More Evidence Found Of Goldman Sachs' Blood Funnel

(h/t Heather)

I saw Bill Maher offer Matt Taibbi some pushback last night about his Rolling Stone piece on Goldman Sachs. Maher wasn't willing to believe that Goldman has been uniquely positioned to profit from the breakdown of the financial system and the various bubbles created. Maher offered the predictable "why just Goldman" response, and Taibbi decided to talk about the many Goldman officials in high positions in the government. He could have just pointed to this story that leaped from Zero Hedge to the New York Times yesterday.

It is the hot new thing on Wall Street, a way for a handful of traders to master the stock market, peek at investors’ orders and, critics say, even subtly manipulate share prices.

It is called high-frequency trading — and it is suddenly one of the most talked-about and mysterious forces in the markets [...]

Nearly everyone on Wall Street is wondering how hedge funds and large banks like Goldman Sachs are making so much money so soon after the financial system nearly collapsed. High-frequency trading is one answer.

And when a former Goldman Sachs programmer was accused this month of stealing secret computer codes — software that a federal prosecutor said could “manipulate markets in unfair ways” — it only added to the mystery. Goldman acknowledges that it profits from high-frequency trading, but disputes that it has an unfair advantage.

Yet high-frequency specialists clearly have an edge over typical traders, let alone ordinary investors. The Securities and Exchange Commission says it is examining certain aspects of the strategy.

“This is where all the money is getting made,” said William H. Donaldson, former chairman and chief executive of the New York Stock Exchange and today an adviser to a big hedge fund. “If an individual investor doesn’t have the means to keep up, they’re at a huge disadvantage.”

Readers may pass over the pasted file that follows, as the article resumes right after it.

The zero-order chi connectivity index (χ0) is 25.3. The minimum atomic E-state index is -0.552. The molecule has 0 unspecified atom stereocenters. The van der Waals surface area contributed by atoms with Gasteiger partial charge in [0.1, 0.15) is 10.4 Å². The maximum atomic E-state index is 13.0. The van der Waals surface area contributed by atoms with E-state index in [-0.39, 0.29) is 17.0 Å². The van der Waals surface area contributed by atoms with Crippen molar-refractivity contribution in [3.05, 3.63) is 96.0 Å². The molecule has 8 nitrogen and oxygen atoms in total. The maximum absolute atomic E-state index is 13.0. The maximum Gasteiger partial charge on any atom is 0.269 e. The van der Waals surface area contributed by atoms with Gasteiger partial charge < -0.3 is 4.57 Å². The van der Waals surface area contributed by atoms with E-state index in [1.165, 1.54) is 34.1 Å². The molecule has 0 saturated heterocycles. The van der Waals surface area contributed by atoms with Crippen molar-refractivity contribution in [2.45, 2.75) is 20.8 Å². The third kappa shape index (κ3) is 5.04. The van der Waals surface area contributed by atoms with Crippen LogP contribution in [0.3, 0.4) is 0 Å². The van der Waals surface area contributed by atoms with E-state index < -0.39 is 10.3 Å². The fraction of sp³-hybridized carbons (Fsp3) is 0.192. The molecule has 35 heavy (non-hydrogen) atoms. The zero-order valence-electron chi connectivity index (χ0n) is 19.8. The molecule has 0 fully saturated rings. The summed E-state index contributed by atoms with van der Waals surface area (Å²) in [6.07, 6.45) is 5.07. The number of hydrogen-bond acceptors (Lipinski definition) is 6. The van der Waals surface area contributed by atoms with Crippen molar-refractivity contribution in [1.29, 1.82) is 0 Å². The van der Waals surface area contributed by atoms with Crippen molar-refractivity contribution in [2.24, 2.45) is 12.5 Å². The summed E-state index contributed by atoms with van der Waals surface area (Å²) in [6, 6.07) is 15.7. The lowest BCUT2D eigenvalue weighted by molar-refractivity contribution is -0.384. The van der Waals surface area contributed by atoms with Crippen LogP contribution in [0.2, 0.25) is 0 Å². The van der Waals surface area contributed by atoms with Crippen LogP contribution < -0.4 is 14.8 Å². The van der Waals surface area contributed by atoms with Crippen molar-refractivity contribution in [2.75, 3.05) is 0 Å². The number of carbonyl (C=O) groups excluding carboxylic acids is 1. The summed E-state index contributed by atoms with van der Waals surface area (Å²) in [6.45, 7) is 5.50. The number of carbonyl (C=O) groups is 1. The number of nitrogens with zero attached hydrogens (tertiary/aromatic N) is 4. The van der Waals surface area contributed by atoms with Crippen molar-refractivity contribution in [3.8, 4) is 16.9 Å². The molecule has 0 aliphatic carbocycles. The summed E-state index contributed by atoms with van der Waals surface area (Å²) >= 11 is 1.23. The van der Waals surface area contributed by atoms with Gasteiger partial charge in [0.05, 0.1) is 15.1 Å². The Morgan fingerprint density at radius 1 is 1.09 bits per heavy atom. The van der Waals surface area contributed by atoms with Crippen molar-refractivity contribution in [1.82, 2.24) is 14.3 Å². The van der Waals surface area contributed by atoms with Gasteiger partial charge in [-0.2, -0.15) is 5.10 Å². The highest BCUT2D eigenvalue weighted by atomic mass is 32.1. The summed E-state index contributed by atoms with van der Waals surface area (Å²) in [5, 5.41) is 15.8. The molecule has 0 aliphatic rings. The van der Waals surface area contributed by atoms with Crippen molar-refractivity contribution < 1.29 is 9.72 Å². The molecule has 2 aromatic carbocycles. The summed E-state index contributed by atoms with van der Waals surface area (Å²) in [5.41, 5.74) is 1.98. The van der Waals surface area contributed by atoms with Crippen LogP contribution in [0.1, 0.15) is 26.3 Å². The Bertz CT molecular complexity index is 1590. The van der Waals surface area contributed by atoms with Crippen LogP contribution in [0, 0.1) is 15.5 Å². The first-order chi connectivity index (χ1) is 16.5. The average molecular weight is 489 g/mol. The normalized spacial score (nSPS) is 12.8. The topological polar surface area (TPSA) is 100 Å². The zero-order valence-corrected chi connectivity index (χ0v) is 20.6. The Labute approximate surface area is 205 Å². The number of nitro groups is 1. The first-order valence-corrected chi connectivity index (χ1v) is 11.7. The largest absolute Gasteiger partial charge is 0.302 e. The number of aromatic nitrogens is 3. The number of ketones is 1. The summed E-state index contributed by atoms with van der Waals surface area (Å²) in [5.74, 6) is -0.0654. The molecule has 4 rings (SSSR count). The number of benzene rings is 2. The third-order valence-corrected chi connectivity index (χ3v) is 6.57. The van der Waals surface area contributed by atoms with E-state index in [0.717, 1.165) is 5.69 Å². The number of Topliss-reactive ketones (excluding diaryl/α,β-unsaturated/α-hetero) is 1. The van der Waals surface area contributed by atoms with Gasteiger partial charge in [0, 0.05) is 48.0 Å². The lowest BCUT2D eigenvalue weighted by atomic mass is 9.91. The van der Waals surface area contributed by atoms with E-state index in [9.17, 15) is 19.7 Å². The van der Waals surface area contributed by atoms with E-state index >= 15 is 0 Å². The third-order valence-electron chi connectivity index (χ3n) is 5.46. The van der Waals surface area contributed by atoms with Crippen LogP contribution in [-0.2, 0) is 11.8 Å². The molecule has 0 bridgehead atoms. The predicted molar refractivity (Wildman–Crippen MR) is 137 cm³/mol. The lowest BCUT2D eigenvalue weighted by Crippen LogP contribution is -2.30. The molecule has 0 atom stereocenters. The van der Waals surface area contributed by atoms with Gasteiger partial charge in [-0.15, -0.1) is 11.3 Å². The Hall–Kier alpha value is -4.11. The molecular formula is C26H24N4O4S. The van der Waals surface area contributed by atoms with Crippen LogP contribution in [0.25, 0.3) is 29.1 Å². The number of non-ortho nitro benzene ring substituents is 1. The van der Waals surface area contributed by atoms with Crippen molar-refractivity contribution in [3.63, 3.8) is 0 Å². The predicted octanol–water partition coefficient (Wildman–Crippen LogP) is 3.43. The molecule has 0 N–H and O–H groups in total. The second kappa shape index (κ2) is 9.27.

They literally place their super-fast computers physically close to the machines that govern NYSE trades, to get the jump on competitors and make enough pennies off of the brief ups and downs of stocks to rake in mounds of cash. And in some cases, investors can buy access to buy and sell order information on certain exchanges that can be used to make these quick orders. When Chuck Schumer is calling for an investigation of Wall Street, you know something has gone horribly wrong.

No, Goldman Sachs is not the only organization profiting from this scheme, or any of the numerous others. But their name keeps surfacing among those that are, in pretty much every case. I don't know how much evidence it takes to understand their role in all of this. Taibbi may not have gotten every single solitary thing right in his very long piece, but he got enough right to make some very powerful people nervous. And rightly so.

We need to go further in determining what caused this financial crisis and what pitfalls remain. The new iteration of the Pecora Commission, a Depression-era panel that uncovered the origins of that crisis, can lead the way.

We, the undersigned, call on you to fulfill the responsibilities of your position by joining together in non-partisan cooperation to investigate the origins of the financial crisis in ways that lead to a full understanding of the institutions, people and practices that are responsible for our economic collapse.

In particular, we encourage the adoption of three guidelines that history has taught us are essential to an effective inquiry:

Appoint a single investigator. This individual must have a proven record of exposing fraudulent elites and institutions, and must provide a professional, non-political spirit to the investigation.

Afford no special treatment. No one is off-limits or gets special protection in the investigation.

Provide the tools to do the job. The investigator must be given ample budget and time, full subpoena authority, and the ability to hire and fire staff.

These principles were applied in the 1930s when Congress launched a formal inquiry into the causes of the Great Depression. That commission - led by Ferdinand Pecora - was willing to reach into the highest levels of Wall Street and finance to determine the causes of the economic collapse of 1929. The courage with which the commission greeted its task - and the revelations that courage ensured - inspired the sweeping banking and financial reforms that were the bedrock of our financial system for decades.

Building a new financial foundation requires us to begin on solid ground - the truth. It is only by illuminating the mistakes of the past that we will be able to meet the great challenges of the future.

And they can start by photocopying Matt Taibbi's notes.


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